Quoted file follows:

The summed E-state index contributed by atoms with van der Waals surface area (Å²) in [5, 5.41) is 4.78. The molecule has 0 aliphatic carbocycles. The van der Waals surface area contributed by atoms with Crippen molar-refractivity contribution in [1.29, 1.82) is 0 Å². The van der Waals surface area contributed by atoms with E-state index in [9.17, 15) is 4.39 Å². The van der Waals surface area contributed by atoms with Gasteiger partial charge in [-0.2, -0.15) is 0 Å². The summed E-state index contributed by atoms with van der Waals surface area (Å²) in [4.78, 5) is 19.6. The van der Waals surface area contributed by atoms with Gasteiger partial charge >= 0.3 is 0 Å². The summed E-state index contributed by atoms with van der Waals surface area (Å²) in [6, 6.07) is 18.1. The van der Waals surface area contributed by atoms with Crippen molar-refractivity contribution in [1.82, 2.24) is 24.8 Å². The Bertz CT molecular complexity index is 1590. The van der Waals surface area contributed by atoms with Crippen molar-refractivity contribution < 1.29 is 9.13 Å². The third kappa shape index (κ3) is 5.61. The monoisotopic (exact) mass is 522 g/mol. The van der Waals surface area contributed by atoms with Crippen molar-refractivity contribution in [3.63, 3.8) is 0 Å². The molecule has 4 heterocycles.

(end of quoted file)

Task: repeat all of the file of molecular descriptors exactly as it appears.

The summed E-state index contributed by atoms with van der Waals surface area (Å²) in [5, 5.41) is 4.78. The molecule has 0 aliphatic carbocycles. The van der Waals surface area contributed by atoms with Crippen molar-refractivity contribution in [1.29, 1.82) is 0 Å². The van der Waals surface area contributed by atoms with E-state index in [9.17, 15) is 4.39 Å². The van der Waals surface area contributed by atoms with Gasteiger partial charge in [-0.2, -0.15) is 0 Å². The summed E-state index contributed by atoms with van der Waals surface area (Å²) in [4.78, 5) is 19.6. The van der Waals surface area contributed by atoms with Gasteiger partial charge >= 0.3 is 0 Å². The summed E-state index contributed by atoms with van der Waals surface area (Å²) in [6, 6.07) is 18.1. The van der Waals surface area contributed by atoms with Crippen molar-refractivity contribution in [1.82, 2.24) is 24.8 Å². The Bertz CT molecular complexity index is 1590. The van der Waals surface area contributed by atoms with Crippen molar-refractivity contribution < 1.29 is 9.13 Å². The third kappa shape index (κ3) is 5.61. The monoisotopic (exact) mass is 522 g/mol. The van der Waals surface area contributed by atoms with Crippen molar-refractivity contribution in [3.63, 3.8) is 0 Å². The molecule has 4 heterocycles.